However, national automotive company also provide more economic values to the country as the money they receive goes back to the community, probably. Which is a very good point, and a good use of leverage, the protect something, the economy of the country. But here is the thing, if the local company need more people to produce the same amount of value, the local company is not a very good company. It is inefficient. Probably poorly managed. What if outside company, which are better managed, produce the product locally instead?

Here is the thing. Well run companies are methodological, precise and have good, probably quantifiable reason to do things. If they are not such, they are not very good company. The very reason they don’t produce the product locally, is because they could produce more value, outside the country. If they produce the product locally, they may need more people to produce the same amount of value. Increasing the cost of people will bring even quantifiably less reason for the good company to produce product locally. It’s nothing personal, it’s just cold calculated business.

To make matter worst, with little reason to improve, as they are protected by the government, local company can sit comfortably not producing much. That is why you are stuck with either, poor product from local company, or expensive good product from other country.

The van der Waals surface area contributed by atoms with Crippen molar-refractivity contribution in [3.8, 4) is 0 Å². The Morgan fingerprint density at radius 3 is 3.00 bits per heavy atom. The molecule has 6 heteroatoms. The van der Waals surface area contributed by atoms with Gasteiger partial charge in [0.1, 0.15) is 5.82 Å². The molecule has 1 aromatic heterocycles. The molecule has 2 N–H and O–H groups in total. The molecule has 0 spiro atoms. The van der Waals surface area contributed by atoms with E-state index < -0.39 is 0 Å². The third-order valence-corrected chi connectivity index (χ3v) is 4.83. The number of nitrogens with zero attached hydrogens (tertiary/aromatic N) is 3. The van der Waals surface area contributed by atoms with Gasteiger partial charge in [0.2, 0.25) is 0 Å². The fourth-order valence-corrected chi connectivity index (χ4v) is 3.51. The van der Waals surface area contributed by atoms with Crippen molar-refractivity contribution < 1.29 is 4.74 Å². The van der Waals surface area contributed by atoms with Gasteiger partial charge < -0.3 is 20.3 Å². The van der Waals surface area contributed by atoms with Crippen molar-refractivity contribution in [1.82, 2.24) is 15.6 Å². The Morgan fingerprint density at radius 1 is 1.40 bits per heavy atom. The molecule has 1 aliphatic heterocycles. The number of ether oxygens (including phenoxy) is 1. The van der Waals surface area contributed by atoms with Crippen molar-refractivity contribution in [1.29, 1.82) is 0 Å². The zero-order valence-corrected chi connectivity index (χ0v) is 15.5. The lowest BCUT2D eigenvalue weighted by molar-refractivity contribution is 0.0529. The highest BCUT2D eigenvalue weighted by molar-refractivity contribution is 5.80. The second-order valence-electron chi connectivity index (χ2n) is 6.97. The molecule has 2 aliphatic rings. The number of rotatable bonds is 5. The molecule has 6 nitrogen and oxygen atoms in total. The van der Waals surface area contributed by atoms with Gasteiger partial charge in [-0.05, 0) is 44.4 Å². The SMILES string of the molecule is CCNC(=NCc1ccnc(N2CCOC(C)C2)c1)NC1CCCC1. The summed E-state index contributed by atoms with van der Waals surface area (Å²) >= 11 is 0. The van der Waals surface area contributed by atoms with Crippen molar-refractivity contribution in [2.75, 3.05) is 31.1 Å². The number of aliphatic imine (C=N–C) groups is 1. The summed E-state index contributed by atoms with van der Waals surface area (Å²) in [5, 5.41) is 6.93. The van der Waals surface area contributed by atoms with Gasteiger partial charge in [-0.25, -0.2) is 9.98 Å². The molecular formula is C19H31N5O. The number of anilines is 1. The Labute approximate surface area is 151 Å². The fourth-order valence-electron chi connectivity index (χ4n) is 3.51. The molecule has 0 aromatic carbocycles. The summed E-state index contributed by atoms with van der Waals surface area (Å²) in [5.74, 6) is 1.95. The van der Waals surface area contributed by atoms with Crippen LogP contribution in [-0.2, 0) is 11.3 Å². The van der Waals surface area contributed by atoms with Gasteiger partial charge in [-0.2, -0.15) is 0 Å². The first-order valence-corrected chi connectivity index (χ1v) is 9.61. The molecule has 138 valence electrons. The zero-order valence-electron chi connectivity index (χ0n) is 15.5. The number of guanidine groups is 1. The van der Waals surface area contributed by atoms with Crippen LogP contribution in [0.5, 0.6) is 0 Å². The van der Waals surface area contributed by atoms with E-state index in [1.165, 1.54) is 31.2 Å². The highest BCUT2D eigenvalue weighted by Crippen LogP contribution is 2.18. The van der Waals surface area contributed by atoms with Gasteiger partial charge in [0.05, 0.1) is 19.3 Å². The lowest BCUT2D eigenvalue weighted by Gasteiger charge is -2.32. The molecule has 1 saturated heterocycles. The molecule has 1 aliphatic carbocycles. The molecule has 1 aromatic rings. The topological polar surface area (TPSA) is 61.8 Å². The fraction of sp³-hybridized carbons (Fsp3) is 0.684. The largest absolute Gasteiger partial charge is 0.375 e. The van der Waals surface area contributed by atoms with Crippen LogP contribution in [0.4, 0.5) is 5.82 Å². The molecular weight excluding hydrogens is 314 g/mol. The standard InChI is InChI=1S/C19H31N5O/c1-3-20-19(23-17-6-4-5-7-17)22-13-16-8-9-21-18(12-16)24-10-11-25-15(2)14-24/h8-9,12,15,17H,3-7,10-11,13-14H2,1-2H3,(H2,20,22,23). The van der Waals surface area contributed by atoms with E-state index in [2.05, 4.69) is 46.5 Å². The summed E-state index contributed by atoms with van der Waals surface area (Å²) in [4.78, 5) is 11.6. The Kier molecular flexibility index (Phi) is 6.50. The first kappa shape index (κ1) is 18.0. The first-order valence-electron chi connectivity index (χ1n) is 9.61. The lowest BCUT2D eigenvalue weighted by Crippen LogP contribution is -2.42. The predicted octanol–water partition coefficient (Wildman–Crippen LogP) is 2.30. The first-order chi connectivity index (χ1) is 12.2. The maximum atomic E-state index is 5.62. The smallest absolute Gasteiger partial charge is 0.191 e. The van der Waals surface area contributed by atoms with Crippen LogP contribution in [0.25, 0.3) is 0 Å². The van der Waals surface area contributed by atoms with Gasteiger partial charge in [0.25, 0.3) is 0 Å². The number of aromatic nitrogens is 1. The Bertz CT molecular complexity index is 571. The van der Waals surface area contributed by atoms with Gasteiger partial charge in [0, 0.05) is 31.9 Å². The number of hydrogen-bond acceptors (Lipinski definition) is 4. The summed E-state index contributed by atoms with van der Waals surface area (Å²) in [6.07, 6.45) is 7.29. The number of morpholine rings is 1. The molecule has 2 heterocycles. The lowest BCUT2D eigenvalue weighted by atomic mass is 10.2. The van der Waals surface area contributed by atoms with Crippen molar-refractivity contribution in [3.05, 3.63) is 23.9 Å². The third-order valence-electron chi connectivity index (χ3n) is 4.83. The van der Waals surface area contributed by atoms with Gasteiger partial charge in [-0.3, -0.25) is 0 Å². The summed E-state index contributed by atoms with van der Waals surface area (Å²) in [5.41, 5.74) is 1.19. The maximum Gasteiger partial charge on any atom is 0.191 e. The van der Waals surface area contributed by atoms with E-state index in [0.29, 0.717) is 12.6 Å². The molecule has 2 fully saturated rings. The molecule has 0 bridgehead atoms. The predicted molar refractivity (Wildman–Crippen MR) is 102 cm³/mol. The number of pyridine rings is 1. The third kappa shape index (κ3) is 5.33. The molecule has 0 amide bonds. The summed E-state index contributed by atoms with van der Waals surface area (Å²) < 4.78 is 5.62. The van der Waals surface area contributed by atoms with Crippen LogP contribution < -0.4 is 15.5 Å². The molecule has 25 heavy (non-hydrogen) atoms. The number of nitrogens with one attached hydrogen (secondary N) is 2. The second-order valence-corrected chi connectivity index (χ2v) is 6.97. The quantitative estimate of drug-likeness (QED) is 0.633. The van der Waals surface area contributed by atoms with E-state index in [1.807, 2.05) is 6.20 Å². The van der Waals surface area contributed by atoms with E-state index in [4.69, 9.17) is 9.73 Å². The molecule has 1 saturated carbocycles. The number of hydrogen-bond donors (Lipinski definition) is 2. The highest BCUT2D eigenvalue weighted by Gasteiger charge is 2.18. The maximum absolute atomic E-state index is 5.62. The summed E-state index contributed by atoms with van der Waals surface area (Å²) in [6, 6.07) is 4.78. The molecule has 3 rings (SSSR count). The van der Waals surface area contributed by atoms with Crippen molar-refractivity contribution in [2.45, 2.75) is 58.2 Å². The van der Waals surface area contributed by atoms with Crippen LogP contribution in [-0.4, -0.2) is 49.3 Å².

Nothing is free

In the end, within the isolated community, the people within the community themselves must produce value. Nothing is free. You either work hard, or work smarter. You plant more food, or use machines to plant more food. But a large proportion of the community must produce value.

This is also, the reason why ideas such as universal basic income is unlikely to happen in Malaysia. The value must come from somewhere, with enough quantity as to meet the “basic income”.

Education does, produce value out of thin air. However, it is pointless in my opinion to focus on having people studying hard, going to universities. Only some people are suitable or even capable of studying to that level. In the end, without enough economic power in the country, they are better off going outside the country anyway. Any values they produce will be spread out across many people anyway.

Worst, higher education are value multiplier. They produce farming machines, but there must be farmers to use those machines in the first place. People must create value in the first place, in order to have those values multiplied.

RM 1500 is nothing nowadays. The lower bound, in terms of producing value is too low in Malaysia. The focus should now be on those that do not go to University, do not go to boarding school, future Mat Rempit. Heck, there should be less university. If you are targeting everyone to have university level education, you might as well make all school have university level-ish education. Don’t give people fishing pole, teach them how to farm fish.